learn unlearn relearn teach…

To continue: learn some more, unlearn even more than you did before, teach even better, and then repeat.

I am not sure whether it is possible to enjoy anything more in my professional life than teaching – other than learning. Insert witticism here asking why then are students not jumping out of their seats when they are probably being taught something new everyday? I can see it now if it happened; a level of shock on the faces of teachers at what might be considered too disruptive, but oh the joy. All jesting aside, I believe it is within all of us to express and foster this type of joy in everything we do related to life at school.

Imagine if students bristled with excitement at each opportunity to learn something new rather than some of the blank stares and foreboding filled faces that silently shared that work was the only thing on their minds instead of the profound potential that can occur as new neural pathways are paved? What if that happened at a staff meeting? Maybe I am asking too much for that previous line?

Nevertheless, I still like learning new things – preferably by choice rather than prescribed. Not only does new knowledge strengthen my understandings and scalable skillsets, but being a learner helps me see teaching through a different lens from the seat of a student. For me, this is where the excitement happens along with a healthy dose of discomfort too.

Perhaps teaching and learning are simply sides of the same coin? Maybe it’s solely my intuition as an educator/lead learner taking over because nothing brings me more happiness and relief to finally arrive at another of life’s learning destinations only to realize it was merely a stop to refuel along the way.

What some might perceive as a bumpy ride filled with uncertainty and uncertainty is not a fact I wish to conceal from you. Agreed, it has taken some time to arrive at a reasonable level of comfort with this discomfort.  However, I have also realized that it was in each of those moments when I gained the most in perspective and understanding in my roles in the classroom.

Before that happened though, there were some demons to slay. Finances, fatigue, and giving up a bit of family time on occasion. Once these three things were balanced, I was able to focus on some really important AQ courses that I would highly encourage all teachers to add to their transcripts. My top pick is below.

Spec Ed Pt 1 has to be your goto first AQ.* When I took this course, I was working in a French Immersion school where the IEPs were usually for gifted students. Accommodations were for depth and breadth, but the learning about Growth Plans, ISTs, IEPs, IPRCs etc. was invaluable to support my students in the classroom. Since then, student needs in FI or significantly more complex and the role of SERT which was more geared towards supporting students back into the English stream is now focused on shaping the learning spaces to fit the students where they are within their French Immersion experience.

Spec Ed Pt 1 also came with some excellent classroom strategies that are thankfully still in my toolkit over a decade later. Of course once you have SpEd Pt 1, you might as well complete the set with Pt 2 and your Specialist. Don’t fear being forced into the role of SERT just because you have these qualifications. Think of them as gifts of knowledge for you to support every student that steps into your classroom throughout your career.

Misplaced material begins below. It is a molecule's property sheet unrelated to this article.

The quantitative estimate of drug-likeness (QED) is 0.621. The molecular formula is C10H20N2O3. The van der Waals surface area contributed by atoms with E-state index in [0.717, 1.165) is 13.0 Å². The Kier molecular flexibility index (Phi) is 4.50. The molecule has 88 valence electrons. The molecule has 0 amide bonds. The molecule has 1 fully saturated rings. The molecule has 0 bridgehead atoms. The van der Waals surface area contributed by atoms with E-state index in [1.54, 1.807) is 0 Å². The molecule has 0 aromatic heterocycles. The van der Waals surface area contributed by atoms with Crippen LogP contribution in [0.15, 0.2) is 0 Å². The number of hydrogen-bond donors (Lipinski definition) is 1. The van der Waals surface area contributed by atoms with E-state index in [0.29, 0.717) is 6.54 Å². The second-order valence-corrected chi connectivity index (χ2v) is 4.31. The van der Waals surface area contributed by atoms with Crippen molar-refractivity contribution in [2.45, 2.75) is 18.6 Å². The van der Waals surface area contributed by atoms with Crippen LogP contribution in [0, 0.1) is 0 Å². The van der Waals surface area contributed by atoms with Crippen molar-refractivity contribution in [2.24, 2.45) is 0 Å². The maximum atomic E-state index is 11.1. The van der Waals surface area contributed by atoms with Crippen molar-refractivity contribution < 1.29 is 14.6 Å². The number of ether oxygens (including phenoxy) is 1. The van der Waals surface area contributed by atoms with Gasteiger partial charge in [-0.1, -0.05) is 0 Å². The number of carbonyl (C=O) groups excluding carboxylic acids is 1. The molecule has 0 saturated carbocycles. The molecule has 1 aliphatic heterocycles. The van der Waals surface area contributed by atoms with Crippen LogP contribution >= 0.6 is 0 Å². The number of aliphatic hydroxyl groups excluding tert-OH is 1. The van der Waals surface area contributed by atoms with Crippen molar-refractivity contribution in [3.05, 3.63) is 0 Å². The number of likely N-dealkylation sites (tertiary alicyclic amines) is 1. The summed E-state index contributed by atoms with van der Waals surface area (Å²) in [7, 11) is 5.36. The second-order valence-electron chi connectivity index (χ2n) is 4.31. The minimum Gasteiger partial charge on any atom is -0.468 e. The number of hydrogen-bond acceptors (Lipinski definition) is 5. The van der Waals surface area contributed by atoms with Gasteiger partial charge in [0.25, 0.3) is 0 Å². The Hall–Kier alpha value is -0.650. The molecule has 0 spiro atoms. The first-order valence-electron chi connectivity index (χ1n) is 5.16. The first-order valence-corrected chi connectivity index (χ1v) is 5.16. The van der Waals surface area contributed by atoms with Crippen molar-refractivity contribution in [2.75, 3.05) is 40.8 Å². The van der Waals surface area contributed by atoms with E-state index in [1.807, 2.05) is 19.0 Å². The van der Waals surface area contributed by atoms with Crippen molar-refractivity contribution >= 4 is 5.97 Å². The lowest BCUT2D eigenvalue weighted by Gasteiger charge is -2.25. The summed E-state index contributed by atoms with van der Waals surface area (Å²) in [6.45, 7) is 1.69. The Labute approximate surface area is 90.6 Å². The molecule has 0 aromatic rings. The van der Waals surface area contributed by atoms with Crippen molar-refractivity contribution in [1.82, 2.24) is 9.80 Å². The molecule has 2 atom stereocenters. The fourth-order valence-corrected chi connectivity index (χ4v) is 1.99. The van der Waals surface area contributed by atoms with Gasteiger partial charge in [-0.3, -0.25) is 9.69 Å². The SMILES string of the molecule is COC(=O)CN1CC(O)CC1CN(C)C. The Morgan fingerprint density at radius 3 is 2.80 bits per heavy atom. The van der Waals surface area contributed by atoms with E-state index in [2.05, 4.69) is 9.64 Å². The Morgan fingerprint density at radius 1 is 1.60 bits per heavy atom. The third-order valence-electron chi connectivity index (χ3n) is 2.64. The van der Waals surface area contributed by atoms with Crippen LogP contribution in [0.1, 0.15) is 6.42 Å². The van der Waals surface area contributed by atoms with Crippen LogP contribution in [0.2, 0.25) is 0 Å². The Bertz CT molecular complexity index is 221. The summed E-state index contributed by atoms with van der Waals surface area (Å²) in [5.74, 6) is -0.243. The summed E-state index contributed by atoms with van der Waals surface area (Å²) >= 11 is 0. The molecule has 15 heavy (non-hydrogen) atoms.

I vowed to refuse the job if ever asked to be a SERT fearing I would be placed in a space where I would not be able to survive, and then all of that changed 5 years ago – an offer I could not refuse. Stepping into the unknown discomfort zone that is the SERT role has been nothing short of transformational and invaluable to my practice in and out of the classroom. Working with students, peers, families, and system folx has been extremely rewarding even though pretty much clueless for the better part of my first two years. Thankfully, a mentor teacher and supportive admin were there to help me decode the work.

I guess this brings me back to the title of this post learn unlearn relearn teach.

I knew there was more to learn after my B Ed was completed and I entered the classroom. I unlearned some sticky habits and thoughts about student abilities and behaviour from my own schema and schooling by relearning from the experiences and wisdom of others, and now continue to apply new knowledge to my teaching.

That’s it for now, I have to go unlearn something to make room for more lessons ahead.

Next month look for a companion post about AQs and other cool goings-on at ETFO entitled ‘all good things on Isabella’.

*Did you know that ETFO is offering AQs for Special Education this Summer? Click the link to learn more.

The Power of “Thank You”

“Thank you”

2 simple words that mean so much. Especially when they are followed by a reason for giving thanks. 

As an educator of young children, I don’t teach for the “thank you”. I teach for the students, their progress, their laughs, their smiles, and that feeling of sharing a joy for learning. 

However, when I do get those genuine, ‘from the bottom of my heart’ “thank you” ’s, they often bring me to tears. Thank you can feel so reassuring, so comforting and can be a springboard that launches deep and powerful connections.